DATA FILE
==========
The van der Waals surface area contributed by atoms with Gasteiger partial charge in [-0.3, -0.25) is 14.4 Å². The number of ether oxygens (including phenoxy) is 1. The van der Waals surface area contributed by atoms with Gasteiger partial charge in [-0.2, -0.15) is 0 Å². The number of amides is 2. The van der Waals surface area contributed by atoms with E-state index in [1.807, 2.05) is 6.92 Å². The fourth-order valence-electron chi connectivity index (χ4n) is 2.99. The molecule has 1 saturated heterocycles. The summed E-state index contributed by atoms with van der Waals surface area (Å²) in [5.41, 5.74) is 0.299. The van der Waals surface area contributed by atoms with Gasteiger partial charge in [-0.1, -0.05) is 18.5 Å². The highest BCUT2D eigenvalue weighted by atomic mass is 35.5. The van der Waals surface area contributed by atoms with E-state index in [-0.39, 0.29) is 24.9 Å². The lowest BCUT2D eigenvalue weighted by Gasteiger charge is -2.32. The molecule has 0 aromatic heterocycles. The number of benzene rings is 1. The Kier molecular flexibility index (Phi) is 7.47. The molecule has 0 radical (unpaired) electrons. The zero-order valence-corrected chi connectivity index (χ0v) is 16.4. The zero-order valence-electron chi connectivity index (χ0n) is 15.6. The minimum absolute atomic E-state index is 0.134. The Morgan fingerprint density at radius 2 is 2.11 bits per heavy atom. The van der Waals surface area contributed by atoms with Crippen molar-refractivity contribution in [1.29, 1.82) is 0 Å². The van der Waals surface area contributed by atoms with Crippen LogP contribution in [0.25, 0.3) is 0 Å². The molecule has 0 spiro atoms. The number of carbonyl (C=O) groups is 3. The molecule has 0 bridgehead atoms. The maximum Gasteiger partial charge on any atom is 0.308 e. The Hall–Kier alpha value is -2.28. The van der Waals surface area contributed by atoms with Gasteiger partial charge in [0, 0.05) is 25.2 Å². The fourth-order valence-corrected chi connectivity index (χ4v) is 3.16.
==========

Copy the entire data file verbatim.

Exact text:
The van der Waals surface area contributed by atoms with Gasteiger partial charge in [-0.3, -0.25) is 14.4 Å². The number of ether oxygens (including phenoxy) is 1. The van der Waals surface area contributed by atoms with Gasteiger partial charge in [-0.2, -0.15) is 0 Å². The number of amides is 2. The van der Waals surface area contributed by atoms with E-state index in [1.807, 2.05) is 6.92 Å². The fourth-order valence-electron chi connectivity index (χ4n) is 2.99. The molecule has 1 saturated heterocycles. The summed E-state index contributed by atoms with van der Waals surface area (Å²) in [5.41, 5.74) is 0.299. The van der Waals surface area contributed by atoms with Gasteiger partial charge in [-0.1, -0.05) is 18.5 Å². The highest BCUT2D eigenvalue weighted by atomic mass is 35.5. The van der Waals surface area contributed by atoms with E-state index in [-0.39, 0.29) is 24.9 Å². The lowest BCUT2D eigenvalue weighted by Gasteiger charge is -2.32. The molecule has 0 aromatic heterocycles. The number of benzene rings is 1. The Kier molecular flexibility index (Phi) is 7.47. The molecule has 0 radical (unpaired) electrons. The zero-order valence-corrected chi connectivity index (χ0v) is 16.4. The zero-order valence-electron chi connectivity index (χ0n) is 15.6. The minimum absolute atomic E-state index is 0.134. The Morgan fingerprint density at radius 2 is 2.11 bits per heavy atom. The van der Waals surface area contributed by atoms with Crippen molar-refractivity contribution in [1.29, 1.82) is 0 Å². The van der Waals surface area contributed by atoms with Crippen LogP contribution in [0.25, 0.3) is 0 Å². The molecule has 0 spiro atoms. The number of carbonyl (C=O) groups is 3. The molecule has 0 bridgehead atoms. The maximum Gasteiger partial charge on any atom is 0.308 e. The Hall–Kier alpha value is -2.28. The van der Waals surface area contributed by atoms with Gasteiger partial charge in [0, 0.05) is 25.2 Å². The fourth-order valence-corrected chi connectivity index (χ4v) is 3.16.